TPO: What was your experience with the permitting process?

Woods: We initially asked if we could perform a pilot study to see if what we were proposing would be feasible. As it turned out, to reach the point where we could test the process, we had to go through the full permitting process. Lisa Knerr, who oversees the pretreatment program for the CDPHE, worked with Clifton and Concord and our consultants to develop a Notice of Discharge Requirements [NDR] so that we could get the project off the floor. There were a few other steps. The EPA had to provide a ruling on whether Concord would be considered a categorical industry. The EPA ruled that they were not, and therefore the NDR from the state would apply.

TPO: Assuming this project ultimately goes forward, what is the benefit to your district?

Woods: We are able to take unused capacity in this plant, which went online in 2008, and basically lease it to Concord on a pay-as-you-go basis, at a rate that is financially viable for them. So we are able to use that capacity until development comes back up. It enables us to evaluate potential early debt reduction and possibly fund future capital projects. It also gives us an opportunity to control and possibly even reduce our service fees.

TPO: How would Concord benefit from the project?

Woods: They benefit from having a permitted facility, monitored and regulated by the government, and they can sell that to their oil and gas customers. It’s a cradle-to-grave solution for produced water. Air emissions are controlled in a closed-loop system. Both the solids stream and the water stream are taken care of simultaneously and continuously. The minimal amounts of solids are dewatered, stored for a short time, and tested for disposal, whether at a landfill or by more stringent practices. The water stream is treated by Clifton Sanitation and discharged under the water-quality standards established by the EPA. Concord will have to sell this concept to the oil companies. At the end of the day this may be more cost-effective for them than existing practices, even if they have to pay a little more. The benefits have the potential to be valuable to all parties.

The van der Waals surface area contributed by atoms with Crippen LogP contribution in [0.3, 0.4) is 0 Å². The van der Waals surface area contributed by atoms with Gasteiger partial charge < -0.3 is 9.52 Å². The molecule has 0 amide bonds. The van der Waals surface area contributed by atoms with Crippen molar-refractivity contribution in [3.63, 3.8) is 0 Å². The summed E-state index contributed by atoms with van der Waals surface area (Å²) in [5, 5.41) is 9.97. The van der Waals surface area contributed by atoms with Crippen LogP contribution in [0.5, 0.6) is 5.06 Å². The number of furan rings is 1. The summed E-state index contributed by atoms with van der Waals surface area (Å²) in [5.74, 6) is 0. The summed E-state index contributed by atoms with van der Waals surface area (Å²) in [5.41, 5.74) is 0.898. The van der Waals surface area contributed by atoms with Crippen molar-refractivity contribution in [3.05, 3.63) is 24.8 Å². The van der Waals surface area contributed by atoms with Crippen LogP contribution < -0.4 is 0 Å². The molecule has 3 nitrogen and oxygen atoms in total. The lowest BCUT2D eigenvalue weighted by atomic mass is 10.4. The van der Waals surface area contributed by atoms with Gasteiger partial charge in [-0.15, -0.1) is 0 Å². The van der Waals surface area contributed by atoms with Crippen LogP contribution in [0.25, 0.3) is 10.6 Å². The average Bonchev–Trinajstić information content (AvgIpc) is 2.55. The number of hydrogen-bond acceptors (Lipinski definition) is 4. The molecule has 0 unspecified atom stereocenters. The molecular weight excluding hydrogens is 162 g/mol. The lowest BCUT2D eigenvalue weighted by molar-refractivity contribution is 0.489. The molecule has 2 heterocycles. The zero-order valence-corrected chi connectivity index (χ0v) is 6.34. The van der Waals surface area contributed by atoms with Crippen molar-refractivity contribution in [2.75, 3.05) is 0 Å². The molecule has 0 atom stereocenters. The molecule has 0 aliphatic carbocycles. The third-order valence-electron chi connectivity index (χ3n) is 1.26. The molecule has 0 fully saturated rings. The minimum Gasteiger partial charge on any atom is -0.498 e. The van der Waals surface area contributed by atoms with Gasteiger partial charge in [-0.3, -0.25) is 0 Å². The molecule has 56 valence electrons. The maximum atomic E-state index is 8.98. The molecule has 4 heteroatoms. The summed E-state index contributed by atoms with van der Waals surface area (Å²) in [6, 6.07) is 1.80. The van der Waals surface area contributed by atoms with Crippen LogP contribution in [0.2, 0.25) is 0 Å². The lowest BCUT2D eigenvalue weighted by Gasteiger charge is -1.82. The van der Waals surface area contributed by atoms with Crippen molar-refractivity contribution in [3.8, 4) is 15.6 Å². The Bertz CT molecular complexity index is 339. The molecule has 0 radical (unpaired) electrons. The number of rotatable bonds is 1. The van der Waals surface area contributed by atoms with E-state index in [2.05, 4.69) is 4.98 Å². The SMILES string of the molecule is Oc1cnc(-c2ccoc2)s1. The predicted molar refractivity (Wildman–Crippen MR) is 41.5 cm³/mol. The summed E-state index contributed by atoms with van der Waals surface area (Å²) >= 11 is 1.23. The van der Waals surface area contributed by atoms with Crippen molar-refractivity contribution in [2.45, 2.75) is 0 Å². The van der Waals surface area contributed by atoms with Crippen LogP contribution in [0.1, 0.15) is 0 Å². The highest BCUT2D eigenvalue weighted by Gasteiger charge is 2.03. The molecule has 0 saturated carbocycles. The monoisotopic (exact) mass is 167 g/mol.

TPO: What is the current status of the project and what is the timetable for completion?

Woods: Right now we have the necessary state and EPA permits — that process took about 18 months. Clifton Sanitation has tentatively prepared a discharge agreement with Concord. The final step is to receive a conditional use permit from the Mesa County Commission. We expect to have all the permitting in place and to be able to start up sometime in June or July unless there are any unforeseen obstacles.

TPO: What will be involved in the Concord pretreatment process?

Woods: Concord will receive produced water from trucks and transfer it to above-ground storage tanks. The water will be treated to remove organics, TSS and heavy metals. That treated water will be sent to clean storage tanks and then run through a reverse osmosis process to remove dissolved solids. The water will then be sampled and tested to ensure compliance with the local and federal permitting requirements and then discharged to our facility for additional treatment.

TPO: What will the water look like when it comes out of Concord’s process and into the Clifton treatment plant?

Woods: After meeting discharge compliance the water will have acceptable levels of TDS, BOD and heavy metals and will be cleaner than most residential wastewater received at the facility. We expect the water to actually dilute the influent at the facility.

TPO: Assuming your venture is successful, is this something that could replicated by other communities in oil- and gas-producing areas?

Woods: I really do think so — it could be beneficial to other communities. I believe we need to support the industry that provides us with energy resources. Someone has to seek solutions, and being a part of that is important. If we can demonstrate success, I think facilities in a lot of other communities could be equally successful.